For a while there, the public health professionals were trying to amend the term “social distancing” and replace it with “physical distancing”. This was an acknowledgement of the fact that we are inherently social l’il mammals and we needed to prioritise our emotional bonds even as we severed physical ones.
Anyway, I’m very physically distanced from the pain in the USA and simultaneously socially tied and connected. My husband was born there, my daughters are hybrid citizens. One of my dearest mama friends is Minnesotan, we danced and laughed in Minneapolis when I was 23. I had no idea, then, how advantageous my fair complexion was as I moved through the world. I wouldn’t hear the phrase “white privilege” until 1999, which was years later.
Party over, oops … out of time.
As a sidenote, all hail the Program for Infant Toddler Care in California. I was lucky enough to do their training in the late 90s. I remember a photocopied handout, “unpacking the invisible backpack of white privilege”, a solid 10-15 years before the concept began to be explored in the wider world. Early childhood teachers have long been the avant garde practitioners of that which will prove to be even more important than we could have quantified.
Anyway, so I”m rambling on because I’m in pain and a bit muddled.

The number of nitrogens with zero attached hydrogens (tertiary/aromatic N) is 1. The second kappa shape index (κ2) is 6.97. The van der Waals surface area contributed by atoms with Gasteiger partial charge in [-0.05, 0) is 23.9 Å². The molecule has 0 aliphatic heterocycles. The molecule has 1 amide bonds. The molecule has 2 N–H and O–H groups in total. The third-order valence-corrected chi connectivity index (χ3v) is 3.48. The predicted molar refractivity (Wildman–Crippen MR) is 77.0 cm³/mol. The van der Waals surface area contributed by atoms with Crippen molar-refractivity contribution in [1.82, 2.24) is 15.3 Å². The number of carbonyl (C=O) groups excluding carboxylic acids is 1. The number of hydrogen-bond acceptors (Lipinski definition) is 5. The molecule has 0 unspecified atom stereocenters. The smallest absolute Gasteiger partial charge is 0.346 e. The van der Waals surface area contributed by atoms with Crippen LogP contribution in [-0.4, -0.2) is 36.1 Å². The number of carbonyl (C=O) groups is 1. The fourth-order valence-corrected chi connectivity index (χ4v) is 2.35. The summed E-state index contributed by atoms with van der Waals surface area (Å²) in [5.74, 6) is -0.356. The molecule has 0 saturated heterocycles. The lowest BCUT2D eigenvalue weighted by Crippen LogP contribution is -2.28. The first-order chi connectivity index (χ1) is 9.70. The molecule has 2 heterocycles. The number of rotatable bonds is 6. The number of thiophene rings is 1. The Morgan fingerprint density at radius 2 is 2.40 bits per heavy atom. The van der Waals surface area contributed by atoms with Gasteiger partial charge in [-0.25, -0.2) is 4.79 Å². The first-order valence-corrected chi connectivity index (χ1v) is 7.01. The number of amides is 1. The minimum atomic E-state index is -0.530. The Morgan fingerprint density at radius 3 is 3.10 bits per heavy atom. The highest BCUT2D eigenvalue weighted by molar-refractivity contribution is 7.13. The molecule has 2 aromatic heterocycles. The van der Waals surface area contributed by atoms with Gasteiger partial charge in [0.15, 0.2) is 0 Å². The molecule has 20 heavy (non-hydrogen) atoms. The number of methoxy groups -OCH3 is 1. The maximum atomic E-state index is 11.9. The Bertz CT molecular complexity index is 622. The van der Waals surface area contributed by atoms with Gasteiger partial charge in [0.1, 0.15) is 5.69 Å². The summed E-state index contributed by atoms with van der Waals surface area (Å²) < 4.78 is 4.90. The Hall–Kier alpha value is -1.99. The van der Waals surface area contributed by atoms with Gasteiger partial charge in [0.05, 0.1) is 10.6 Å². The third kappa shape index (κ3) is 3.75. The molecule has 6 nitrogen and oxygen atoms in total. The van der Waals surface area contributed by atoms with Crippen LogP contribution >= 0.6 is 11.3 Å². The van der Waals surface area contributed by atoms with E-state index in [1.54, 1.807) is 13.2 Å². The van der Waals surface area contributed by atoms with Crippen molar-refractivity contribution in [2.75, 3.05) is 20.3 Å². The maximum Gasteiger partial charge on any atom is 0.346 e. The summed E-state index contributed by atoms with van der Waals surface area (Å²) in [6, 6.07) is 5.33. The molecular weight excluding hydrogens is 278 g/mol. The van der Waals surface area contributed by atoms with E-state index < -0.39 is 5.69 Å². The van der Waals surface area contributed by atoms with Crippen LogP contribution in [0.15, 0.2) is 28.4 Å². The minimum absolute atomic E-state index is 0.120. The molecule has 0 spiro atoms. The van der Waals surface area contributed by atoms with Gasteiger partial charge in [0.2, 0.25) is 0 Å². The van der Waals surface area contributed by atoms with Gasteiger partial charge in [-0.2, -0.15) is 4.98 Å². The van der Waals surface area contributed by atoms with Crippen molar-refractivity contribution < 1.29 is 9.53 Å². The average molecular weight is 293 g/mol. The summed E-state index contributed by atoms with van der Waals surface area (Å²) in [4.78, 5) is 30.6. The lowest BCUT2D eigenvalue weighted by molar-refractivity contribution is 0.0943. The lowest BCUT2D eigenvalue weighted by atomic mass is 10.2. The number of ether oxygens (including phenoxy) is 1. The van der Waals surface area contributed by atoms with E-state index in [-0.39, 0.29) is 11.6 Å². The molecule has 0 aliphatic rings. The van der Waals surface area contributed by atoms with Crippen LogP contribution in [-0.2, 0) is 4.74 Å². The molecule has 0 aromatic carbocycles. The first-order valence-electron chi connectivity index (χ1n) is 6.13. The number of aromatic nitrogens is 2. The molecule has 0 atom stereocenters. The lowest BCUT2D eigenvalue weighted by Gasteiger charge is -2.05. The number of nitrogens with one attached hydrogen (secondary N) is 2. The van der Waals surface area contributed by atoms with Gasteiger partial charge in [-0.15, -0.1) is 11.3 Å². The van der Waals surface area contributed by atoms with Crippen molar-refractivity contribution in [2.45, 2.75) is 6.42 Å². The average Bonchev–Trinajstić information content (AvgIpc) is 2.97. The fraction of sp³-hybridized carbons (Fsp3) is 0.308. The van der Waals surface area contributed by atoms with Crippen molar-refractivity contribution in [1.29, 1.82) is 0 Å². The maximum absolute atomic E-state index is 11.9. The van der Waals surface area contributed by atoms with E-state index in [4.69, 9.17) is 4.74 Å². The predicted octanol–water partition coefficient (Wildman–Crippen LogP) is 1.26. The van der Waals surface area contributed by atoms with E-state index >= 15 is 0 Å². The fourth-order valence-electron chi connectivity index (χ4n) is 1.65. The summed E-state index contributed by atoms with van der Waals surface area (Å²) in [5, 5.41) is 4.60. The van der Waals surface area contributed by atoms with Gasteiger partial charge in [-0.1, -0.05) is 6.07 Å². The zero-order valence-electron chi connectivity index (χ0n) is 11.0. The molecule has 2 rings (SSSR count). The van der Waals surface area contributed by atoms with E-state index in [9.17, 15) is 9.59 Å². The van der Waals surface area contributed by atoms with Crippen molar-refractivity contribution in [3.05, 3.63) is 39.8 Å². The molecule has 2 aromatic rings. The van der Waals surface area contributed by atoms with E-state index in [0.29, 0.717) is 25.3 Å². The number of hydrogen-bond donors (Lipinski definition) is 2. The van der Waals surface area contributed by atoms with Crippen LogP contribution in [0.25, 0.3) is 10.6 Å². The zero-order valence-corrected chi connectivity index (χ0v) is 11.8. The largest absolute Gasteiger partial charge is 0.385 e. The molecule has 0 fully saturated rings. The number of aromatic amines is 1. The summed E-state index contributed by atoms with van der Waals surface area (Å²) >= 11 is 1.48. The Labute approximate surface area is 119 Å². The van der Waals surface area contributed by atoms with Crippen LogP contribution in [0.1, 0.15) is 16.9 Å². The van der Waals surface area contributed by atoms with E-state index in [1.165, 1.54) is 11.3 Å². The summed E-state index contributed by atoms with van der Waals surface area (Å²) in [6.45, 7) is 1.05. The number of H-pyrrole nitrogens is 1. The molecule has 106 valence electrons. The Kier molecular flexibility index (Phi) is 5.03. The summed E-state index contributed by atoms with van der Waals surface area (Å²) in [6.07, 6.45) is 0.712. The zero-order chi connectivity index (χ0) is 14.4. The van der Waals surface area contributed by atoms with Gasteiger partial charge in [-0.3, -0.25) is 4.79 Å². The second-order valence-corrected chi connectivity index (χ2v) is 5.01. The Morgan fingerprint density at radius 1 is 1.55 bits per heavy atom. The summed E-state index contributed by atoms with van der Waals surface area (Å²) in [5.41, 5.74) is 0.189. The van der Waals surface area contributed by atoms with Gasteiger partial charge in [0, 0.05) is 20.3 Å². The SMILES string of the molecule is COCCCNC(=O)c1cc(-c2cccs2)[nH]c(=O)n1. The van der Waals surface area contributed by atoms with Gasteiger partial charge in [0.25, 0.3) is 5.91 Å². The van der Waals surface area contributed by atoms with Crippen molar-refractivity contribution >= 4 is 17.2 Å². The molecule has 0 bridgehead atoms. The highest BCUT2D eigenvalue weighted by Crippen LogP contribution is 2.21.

Here’s what I think we could do. And by “we” I mean the work-from-home mums, the mums on the opposite side of the world to the protests.
If we can afford it, we can chip in a few bucks to help one of the organisations supporting those making a stand for justice in the USA. Here is a link to fundraising campaigns supporting bail for protestors in these various cities. This is the Action Center on Race & the Economy, they highlight issues of racial injustice, highlighting the need for wall st. accountability. Just a couple of options.
And if you are someone who works with kids (or if you have kids), be even more ready than usual to have some conversations with them about race. This is an awesome resource from the National Museum of African American History & Culture, and here’s some more ideas, … um … y’know … that’s us.
Then we gotta surf that line between staying informed about the world’s events, (even if via satirical works that are brilliant and hilarious and tragic … like THIS heartbreaking, knee-slapping McSweeney’s gem. Or THIS one)(or, for flip’s sake, THIS ONE) and keeping a lid on telly, internet, smartphone for reasons of self preservation. If no news is good news, how much time should we really devote to the news?
(not to mention the fact that we are still having our data mined, pandemic or no, race riots nonewithstanding. The world might be on fire, but too much time on devices is still messing with kids’ minds. In fact, it’s arguably worse, because so many kids are online even more during lockdowns all over the world – homeschooling or recreating. This has led to a terrifying increase in online sexual exploitation of children , among other ills. And we cannot really trust them (tech companies), because they keep proving themselves to be such snakes. ) Sigh.
Mind our influences. Listen to beautiful music, watch some stand up comedy, go for a blimmin walk. Support your favourite online physical (& therefore mental!) health expert. I love this local gal, and I love this local gal, and this one, all of whom have made switches to some kind of online delivery to support their communities. AND I love this international practitioner of strength, who has always had an online community! Thanks to all the people helping people to keep moving! You too, Adriene!
But yeah, if you can, donate.